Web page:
The hot workflow for innovation in Silicon Valley is to launch imperfect products, fail as fast as you can, be ready to lose your investment, pivot to the next iteration. Shouldn’t we run our personal lives with the same refined commitment to success?
When I have a new idea, my priority is to make a thorough draft while the concept is still crystalizing. This is the moment with the most information about why it’s important, and how it’s linked with related influences. It’s also when I have the enthusiasm to visualize the whole project.
I usually let projects sit for about 48 hours, to be sure I really want to do them. Then I make the project real by taking the first step (buying the url, sending an email…) Then I schedule production and launch into my next few days, weeks, or months.
I launched my first youtube channel in about 30 days. Once I had conceptualized this book, I promptly set aside a month for writing the first draft.
I have a sense of urgency about the next projects and they are really more compelling than others’ invitations.
Lots of things don’t work. This is discouraging. But I realize that so many things I made were just a little too early. Now I complete production, move on, and let them radiate.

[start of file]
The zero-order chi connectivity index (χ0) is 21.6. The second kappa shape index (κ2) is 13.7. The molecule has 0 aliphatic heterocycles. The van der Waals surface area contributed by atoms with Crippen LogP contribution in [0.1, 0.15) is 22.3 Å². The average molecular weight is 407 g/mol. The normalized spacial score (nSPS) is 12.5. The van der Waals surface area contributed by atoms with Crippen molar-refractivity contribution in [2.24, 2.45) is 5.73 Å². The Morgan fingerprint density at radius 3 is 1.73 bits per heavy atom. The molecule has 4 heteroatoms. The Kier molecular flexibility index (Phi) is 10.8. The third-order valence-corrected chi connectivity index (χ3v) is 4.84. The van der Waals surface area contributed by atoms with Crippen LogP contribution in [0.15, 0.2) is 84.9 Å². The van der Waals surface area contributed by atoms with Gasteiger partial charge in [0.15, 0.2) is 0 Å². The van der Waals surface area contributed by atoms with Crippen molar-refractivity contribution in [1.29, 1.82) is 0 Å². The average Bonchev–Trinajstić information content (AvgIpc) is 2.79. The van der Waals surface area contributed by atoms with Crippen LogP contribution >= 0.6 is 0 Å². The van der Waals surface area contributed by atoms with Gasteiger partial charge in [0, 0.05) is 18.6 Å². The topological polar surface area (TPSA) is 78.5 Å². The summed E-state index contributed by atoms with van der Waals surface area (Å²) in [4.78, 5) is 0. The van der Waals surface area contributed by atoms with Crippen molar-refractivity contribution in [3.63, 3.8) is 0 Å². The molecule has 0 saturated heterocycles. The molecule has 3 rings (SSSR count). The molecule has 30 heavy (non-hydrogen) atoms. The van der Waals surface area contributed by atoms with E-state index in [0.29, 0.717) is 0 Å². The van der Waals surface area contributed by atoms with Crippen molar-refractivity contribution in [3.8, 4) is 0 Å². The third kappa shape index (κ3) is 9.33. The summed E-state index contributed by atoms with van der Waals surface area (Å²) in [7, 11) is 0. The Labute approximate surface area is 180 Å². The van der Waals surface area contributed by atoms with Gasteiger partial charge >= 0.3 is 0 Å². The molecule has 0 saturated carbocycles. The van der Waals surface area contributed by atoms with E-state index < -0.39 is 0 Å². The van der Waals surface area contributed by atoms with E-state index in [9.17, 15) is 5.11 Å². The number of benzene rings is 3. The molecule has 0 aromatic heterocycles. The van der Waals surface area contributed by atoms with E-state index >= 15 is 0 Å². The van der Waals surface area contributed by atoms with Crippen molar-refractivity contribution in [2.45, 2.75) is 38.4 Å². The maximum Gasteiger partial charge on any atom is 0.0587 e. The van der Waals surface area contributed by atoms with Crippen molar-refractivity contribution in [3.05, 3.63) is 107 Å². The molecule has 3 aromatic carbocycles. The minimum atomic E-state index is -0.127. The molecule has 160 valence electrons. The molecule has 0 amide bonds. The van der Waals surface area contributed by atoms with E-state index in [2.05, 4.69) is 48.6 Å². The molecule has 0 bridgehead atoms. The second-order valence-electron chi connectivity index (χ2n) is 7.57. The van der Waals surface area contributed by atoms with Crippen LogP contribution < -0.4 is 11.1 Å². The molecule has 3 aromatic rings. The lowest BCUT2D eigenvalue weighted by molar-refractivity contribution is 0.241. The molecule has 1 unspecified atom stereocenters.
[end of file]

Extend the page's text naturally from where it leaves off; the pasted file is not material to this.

The benefit to running experiments, launching and failing fast is that you speed up the learning process, about yourself and the world. What do you do well? What do you hate doing? What resonates with the folks you want to work and play with?
The experimental mode of action enables you to take your ideas seriously (and playfully!), practice making stuff, observe their interactions (rather than dreaming, doubting, or speculating), and change course without shame.
In 2017 I opened and closed a dance school. I realized that people took the “ending” a bit too seriously. I wrote the history of my company on the wall and explained “That was version 11. We’re just moving on to v.12.”
Originally posted onSyntax of Power